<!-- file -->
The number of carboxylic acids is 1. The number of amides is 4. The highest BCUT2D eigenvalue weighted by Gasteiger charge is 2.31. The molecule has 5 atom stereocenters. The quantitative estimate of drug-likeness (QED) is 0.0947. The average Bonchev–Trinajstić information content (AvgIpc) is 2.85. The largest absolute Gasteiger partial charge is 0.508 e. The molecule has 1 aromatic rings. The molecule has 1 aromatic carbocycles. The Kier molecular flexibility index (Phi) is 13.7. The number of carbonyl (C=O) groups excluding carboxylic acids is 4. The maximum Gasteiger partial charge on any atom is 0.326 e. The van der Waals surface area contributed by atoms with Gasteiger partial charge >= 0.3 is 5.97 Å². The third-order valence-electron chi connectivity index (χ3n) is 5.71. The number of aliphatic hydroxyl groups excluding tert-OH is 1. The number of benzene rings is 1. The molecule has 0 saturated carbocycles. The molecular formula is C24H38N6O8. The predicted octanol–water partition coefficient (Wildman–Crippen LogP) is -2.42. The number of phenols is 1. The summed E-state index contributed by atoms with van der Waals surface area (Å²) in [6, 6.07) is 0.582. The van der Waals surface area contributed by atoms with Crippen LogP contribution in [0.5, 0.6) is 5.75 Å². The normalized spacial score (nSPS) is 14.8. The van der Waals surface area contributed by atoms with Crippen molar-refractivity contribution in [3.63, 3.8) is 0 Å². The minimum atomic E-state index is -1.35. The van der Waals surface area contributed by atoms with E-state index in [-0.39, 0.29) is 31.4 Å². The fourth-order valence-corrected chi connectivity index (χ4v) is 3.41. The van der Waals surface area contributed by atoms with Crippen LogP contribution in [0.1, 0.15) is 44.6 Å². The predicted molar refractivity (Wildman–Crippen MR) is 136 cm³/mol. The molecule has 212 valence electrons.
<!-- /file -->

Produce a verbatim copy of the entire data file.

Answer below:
The number of carboxylic acids is 1. The number of amides is 4. The highest BCUT2D eigenvalue weighted by Gasteiger charge is 2.31. The molecule has 5 atom stereocenters. The quantitative estimate of drug-likeness (QED) is 0.0947. The average Bonchev–Trinajstić information content (AvgIpc) is 2.85. The largest absolute Gasteiger partial charge is 0.508 e. The molecule has 1 aromatic rings. The molecule has 1 aromatic carbocycles. The Kier molecular flexibility index (Phi) is 13.7. The number of carbonyl (C=O) groups excluding carboxylic acids is 4. The maximum Gasteiger partial charge on any atom is 0.326 e. The van der Waals surface area contributed by atoms with Gasteiger partial charge >= 0.3 is 5.97 Å². The third-order valence-electron chi connectivity index (χ3n) is 5.71. The number of aliphatic hydroxyl groups excluding tert-OH is 1. The number of benzene rings is 1. The molecule has 0 saturated carbocycles. The molecular formula is C24H38N6O8. The predicted octanol–water partition coefficient (Wildman–Crippen LogP) is -2.42. The number of phenols is 1. The summed E-state index contributed by atoms with van der Waals surface area (Å²) in [6, 6.07) is 0.582. The van der Waals surface area contributed by atoms with Crippen LogP contribution in [0.5, 0.6) is 5.75 Å². The normalized spacial score (nSPS) is 14.8. The van der Waals surface area contributed by atoms with Crippen molar-refractivity contribution in [3.63, 3.8) is 0 Å². The minimum atomic E-state index is -1.35. The van der Waals surface area contributed by atoms with E-state index in [-0.39, 0.29) is 31.4 Å². The fourth-order valence-corrected chi connectivity index (χ4v) is 3.41. The van der Waals surface area contributed by atoms with Crippen LogP contribution in [0.1, 0.15) is 44.6 Å². The predicted molar refractivity (Wildman–Crippen MR) is 136 cm³/mol. The molecule has 212 valence electrons.